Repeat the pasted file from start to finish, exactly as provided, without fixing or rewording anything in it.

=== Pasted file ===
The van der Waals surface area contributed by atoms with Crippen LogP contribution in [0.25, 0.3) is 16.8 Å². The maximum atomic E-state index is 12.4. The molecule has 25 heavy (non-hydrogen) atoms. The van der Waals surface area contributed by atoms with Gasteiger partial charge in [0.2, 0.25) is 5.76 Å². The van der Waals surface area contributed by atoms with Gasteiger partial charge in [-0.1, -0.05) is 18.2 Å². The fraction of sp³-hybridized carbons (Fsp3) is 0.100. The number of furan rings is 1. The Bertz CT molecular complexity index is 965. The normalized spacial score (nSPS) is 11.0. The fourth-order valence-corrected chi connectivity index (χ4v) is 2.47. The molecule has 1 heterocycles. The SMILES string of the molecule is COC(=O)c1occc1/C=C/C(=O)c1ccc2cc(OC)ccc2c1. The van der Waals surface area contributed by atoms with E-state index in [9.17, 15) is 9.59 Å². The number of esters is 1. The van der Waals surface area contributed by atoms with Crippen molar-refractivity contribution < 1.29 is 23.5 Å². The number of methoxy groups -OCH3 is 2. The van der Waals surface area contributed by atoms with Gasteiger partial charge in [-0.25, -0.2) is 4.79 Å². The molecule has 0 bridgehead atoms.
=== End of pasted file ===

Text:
The van der Waals surface area contributed by atoms with Crippen LogP contribution in [0.25, 0.3) is 16.8 Å². The maximum atomic E-state index is 12.4. The molecule has 25 heavy (non-hydrogen) atoms. The van der Waals surface area contributed by atoms with Gasteiger partial charge in [0.2, 0.25) is 5.76 Å². The van der Waals surface area contributed by atoms with Gasteiger partial charge in [-0.1, -0.05) is 18.2 Å². The fraction of sp³-hybridized carbons (Fsp3) is 0.100. The number of furan rings is 1. The Bertz CT molecular complexity index is 965. The normalized spacial score (nSPS) is 11.0. The fourth-order valence-corrected chi connectivity index (χ4v) is 2.47. The molecule has 1 heterocycles. The SMILES string of the molecule is COC(=O)c1occc1/C=C/C(=O)c1ccc2cc(OC)ccc2c1. The van der Waals surface area contributed by atoms with E-state index in [9.17, 15) is 9.59 Å². The number of esters is 1. The van der Waals surface area contributed by atoms with Crippen molar-refractivity contribution < 1.29 is 23.5 Å². The number of methoxy groups -OCH3 is 2. The van der Waals surface area contributed by atoms with Gasteiger partial charge in [-0.25, -0.2) is 4.79 Å². The molecule has 0 bridgehead atoms.